The 1.4mm broad tip makes for large, clear writing. The metal tip is much bigger than the ones I normally see on my gel ink pens, but even a few of my ballpoints are no where near this one. As an example, I wrote with some of my favorite pens to compare the line width. If you need a bigger line, the Paper Mate Profile is something you want to check out.

Wednesday, July 20, 2011

Pantone Universe Flame Orange Notebook

Reading this post over at Dave's Mechanical Pencils had me wondering where I could find Pantone Universe supplies like this, particularly a notebook. When I went online to Pantone I couldn't find any information about notebooks, much less mechanical pencils, so I figured I was out of luck.

Then I noticed these really interesting notebooks tucked away in a corner at Kinokuniya, and discovered this one, a Pantone Universe notebook in Flame Orange (15-1157TCX in Pantone Code). According to Pantone this color is jucy, exotic, and friendly, all of which I would agree with, along with bright and lively.

You can't see it in the first picture above, but on the right side are the words Pantone Universe glazed into place against the matte orange cover. The back, pictured above, gives you the color code information.

The Pantone Universe notebook is made in Japan, an interesting 7in. X 10in with 100 pages of bright white paper. I like the white double rings next to the bright orange color, the combination reminds me of a vibrant creamsicle.

The paper itself is quite good. It's not especially fountain pen friendly, and as you can see there is some bleed through on the top writings. Gel inks work well, especially the Zebra Eco Clip I used in the last sentence.

What was equally of interest was the price: $7.95 for the notebook, which is quite reasonable for a specialty product like this. Given that Kinokuniya's pricing system is a bit idiosyncratic (paper products tend to be cheaper than at JetPens, but pens and other writing instruments tend to be a lot more expensive--given it's a brick and mortar store I would have expected both to be higher, not just the latter), I'm not sure if that's within the expected range or not.

If you can find any of these (or can point me towards a source), do give them a try. The cover colors alone are worth it. I am certainly thinking of getting one of these, not because it's better but it's certainly cooler than the ones I already own.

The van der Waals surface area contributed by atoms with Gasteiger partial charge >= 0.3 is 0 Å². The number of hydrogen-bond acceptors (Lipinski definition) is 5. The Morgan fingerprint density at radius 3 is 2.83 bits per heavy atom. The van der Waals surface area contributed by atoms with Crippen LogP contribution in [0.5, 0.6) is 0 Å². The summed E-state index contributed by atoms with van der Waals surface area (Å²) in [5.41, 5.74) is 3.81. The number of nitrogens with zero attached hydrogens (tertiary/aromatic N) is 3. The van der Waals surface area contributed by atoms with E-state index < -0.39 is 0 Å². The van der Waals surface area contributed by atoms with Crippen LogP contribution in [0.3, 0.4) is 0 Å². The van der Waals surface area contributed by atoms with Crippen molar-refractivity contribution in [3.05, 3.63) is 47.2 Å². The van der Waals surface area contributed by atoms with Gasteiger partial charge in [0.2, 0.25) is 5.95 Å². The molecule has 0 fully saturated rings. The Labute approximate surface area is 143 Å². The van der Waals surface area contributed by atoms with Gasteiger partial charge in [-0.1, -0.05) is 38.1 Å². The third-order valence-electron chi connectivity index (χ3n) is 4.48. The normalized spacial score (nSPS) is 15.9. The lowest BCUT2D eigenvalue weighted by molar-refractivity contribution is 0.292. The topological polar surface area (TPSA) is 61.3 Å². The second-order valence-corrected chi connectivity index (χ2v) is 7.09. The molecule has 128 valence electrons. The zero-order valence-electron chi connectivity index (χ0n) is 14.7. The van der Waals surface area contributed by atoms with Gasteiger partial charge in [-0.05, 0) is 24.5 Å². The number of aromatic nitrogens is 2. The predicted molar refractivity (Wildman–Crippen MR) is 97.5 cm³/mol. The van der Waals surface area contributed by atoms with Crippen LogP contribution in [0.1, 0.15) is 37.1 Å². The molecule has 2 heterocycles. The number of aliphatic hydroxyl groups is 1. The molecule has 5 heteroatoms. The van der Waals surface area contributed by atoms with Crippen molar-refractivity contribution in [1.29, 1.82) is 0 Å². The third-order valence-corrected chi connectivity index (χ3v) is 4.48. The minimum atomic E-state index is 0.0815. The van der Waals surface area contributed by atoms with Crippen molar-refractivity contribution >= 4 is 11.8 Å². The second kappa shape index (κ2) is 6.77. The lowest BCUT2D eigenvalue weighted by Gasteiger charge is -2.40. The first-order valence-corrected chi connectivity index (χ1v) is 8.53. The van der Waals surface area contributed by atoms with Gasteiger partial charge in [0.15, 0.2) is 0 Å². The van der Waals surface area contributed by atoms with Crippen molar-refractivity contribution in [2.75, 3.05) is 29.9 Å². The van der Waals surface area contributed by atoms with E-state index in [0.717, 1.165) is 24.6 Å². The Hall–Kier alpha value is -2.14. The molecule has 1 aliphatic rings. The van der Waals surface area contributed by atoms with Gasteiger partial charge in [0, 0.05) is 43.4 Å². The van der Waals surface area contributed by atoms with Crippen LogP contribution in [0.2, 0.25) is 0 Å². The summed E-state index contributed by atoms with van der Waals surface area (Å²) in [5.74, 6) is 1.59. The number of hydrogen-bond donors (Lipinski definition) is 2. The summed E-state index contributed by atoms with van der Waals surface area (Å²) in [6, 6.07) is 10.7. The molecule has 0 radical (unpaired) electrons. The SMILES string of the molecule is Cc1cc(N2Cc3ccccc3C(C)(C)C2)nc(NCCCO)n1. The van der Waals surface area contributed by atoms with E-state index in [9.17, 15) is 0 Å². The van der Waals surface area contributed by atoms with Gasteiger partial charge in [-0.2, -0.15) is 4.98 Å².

Monday, July 18, 2011

Poppin NYC

Great post by Office Envy of Poppin's New York City headquarters.

Rhodia Drive's Dot Webbie Giveaway (Hurry!)

You still have time to enter Rhodia Drive's Dot Webbie giveaway, but you have to enter by Midnight (EST) tonight. Hurry over and submit your entry.

Mead Vinyl Composition Notebooks

Back-to-School supplies are all over the stores now, though I didn't really notice until shopping at Target a few days ago and coming across aisles and aisle of different styles of Mead notebooks. This vinyl update on the standard Composition Notebook caught my eye (they come in an assortment of neon colors as well) for their minimal design and color: gray and black, with white cloth-style side binding.

The notebook is 9.75 x 7.50 inches, and has 70 college-rule sheets of bright white paper. It is totally flexible, so writing has to be on a hard surface. In fact, the notebook is so flexible you could roll it up if you want to, reminding me of certain flex notebook like Zequenz roll up journals.

The paper is of fairly good quality. There is some bleed through with fountain pen ink, but overall it does well with gel ink. For $1 and tax (9 cents), this is a great buy for keeping notes, doodles, stray thoughts, and whatever else I'm thinking of jotting down. The other colors (neon blue, pink, and green) didn't interest me, but it you're into bright colors then check out the vinyl Mead Composition notebooks.

Friday, July 15, 2011

The Color Of

The Color Of is a web site that attempts to find the color of everything. Type in a word (like "frustration"), wait a few seconds, and you'll find out what color it is (grayish-black with some interesting streaks).

Blog Post Round Up by Tiger Pens

Tiger Pens has put together links to some of the latest blog posts here, take a look at the great writing (yours truly included).

Platinum Mix Free Ink Review

Margana, the proprietor of An Inkophile's Blog, has posted a great review of the new Platinum Mix Free Inks. These are definitely of interest to me, and the pictures are magnificent. Definitely take a look.

Lost Crates

One of the most interesting ideas I've come across is Lost Crates, a "stationery-of-the-month" club of sorts where you sign up, take a short personality quiz, and then receive stationery and other office supplies on a monthly basis. You get an assortment of notebooks, pens, pencils, and many more items every month, and while you can't choose what goes into your crate you can be assured of a great selection of products.

Sara Ostman, Communications Analyst at Lost Crates, very generously offered to send me a sample crate to try out and I'm very grateful to her (and Danny, the founder) for the chance to review both the concept and the contents.